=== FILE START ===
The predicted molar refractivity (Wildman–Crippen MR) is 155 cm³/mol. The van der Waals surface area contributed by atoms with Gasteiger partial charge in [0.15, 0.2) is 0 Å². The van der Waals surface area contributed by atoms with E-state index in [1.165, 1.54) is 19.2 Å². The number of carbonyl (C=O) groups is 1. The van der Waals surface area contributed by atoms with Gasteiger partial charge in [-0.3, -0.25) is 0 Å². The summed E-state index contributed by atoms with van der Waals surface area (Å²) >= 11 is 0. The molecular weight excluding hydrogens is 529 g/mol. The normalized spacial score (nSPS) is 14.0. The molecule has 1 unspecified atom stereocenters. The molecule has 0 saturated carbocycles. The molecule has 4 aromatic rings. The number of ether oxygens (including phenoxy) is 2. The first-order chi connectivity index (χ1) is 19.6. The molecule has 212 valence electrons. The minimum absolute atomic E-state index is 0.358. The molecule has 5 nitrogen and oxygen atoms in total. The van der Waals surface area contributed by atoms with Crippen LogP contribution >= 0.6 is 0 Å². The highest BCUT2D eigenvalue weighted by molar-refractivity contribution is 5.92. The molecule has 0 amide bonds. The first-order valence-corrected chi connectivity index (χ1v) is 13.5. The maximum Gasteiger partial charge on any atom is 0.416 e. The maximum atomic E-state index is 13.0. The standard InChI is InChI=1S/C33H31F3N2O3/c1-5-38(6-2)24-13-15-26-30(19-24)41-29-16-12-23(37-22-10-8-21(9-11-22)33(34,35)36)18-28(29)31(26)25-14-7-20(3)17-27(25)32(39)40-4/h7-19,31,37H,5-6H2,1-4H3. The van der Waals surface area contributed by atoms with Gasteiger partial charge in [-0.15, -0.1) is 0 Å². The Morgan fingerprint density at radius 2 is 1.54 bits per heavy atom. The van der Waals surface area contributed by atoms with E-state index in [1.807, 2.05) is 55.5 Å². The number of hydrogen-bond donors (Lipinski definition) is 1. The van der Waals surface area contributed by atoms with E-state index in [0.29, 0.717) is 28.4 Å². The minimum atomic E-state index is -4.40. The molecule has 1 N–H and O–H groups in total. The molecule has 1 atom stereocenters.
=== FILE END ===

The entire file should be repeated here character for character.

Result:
The predicted molar refractivity (Wildman–Crippen MR) is 155 cm³/mol. The van der Waals surface area contributed by atoms with Gasteiger partial charge in [0.15, 0.2) is 0 Å². The van der Waals surface area contributed by atoms with E-state index in [1.165, 1.54) is 19.2 Å². The number of carbonyl (C=O) groups is 1. The van der Waals surface area contributed by atoms with Gasteiger partial charge in [-0.3, -0.25) is 0 Å². The summed E-state index contributed by atoms with van der Waals surface area (Å²) >= 11 is 0. The molecular weight excluding hydrogens is 529 g/mol. The normalized spacial score (nSPS) is 14.0. The molecule has 1 unspecified atom stereocenters. The molecule has 0 saturated carbocycles. The molecule has 4 aromatic rings. The number of ether oxygens (including phenoxy) is 2. The first-order chi connectivity index (χ1) is 19.6. The molecule has 212 valence electrons. The minimum absolute atomic E-state index is 0.358. The molecule has 5 nitrogen and oxygen atoms in total. The van der Waals surface area contributed by atoms with Crippen LogP contribution >= 0.6 is 0 Å². The highest BCUT2D eigenvalue weighted by molar-refractivity contribution is 5.92. The molecule has 0 amide bonds. The first-order valence-corrected chi connectivity index (χ1v) is 13.5. The maximum Gasteiger partial charge on any atom is 0.416 e. The maximum atomic E-state index is 13.0. The standard InChI is InChI=1S/C33H31F3N2O3/c1-5-38(6-2)24-13-15-26-30(19-24)41-29-16-12-23(37-22-10-8-21(9-11-22)33(34,35)36)18-28(29)31(26)25-14-7-20(3)17-27(25)32(39)40-4/h7-19,31,37H,5-6H2,1-4H3. The van der Waals surface area contributed by atoms with Gasteiger partial charge in [-0.15, -0.1) is 0 Å². The Morgan fingerprint density at radius 2 is 1.54 bits per heavy atom. The van der Waals surface area contributed by atoms with E-state index in [1.807, 2.05) is 55.5 Å². The number of hydrogen-bond donors (Lipinski definition) is 1. The van der Waals surface area contributed by atoms with E-state index in [0.29, 0.717) is 28.4 Å². The minimum atomic E-state index is -4.40. The molecule has 1 N–H and O–H groups in total. The molecule has 1 atom stereocenters.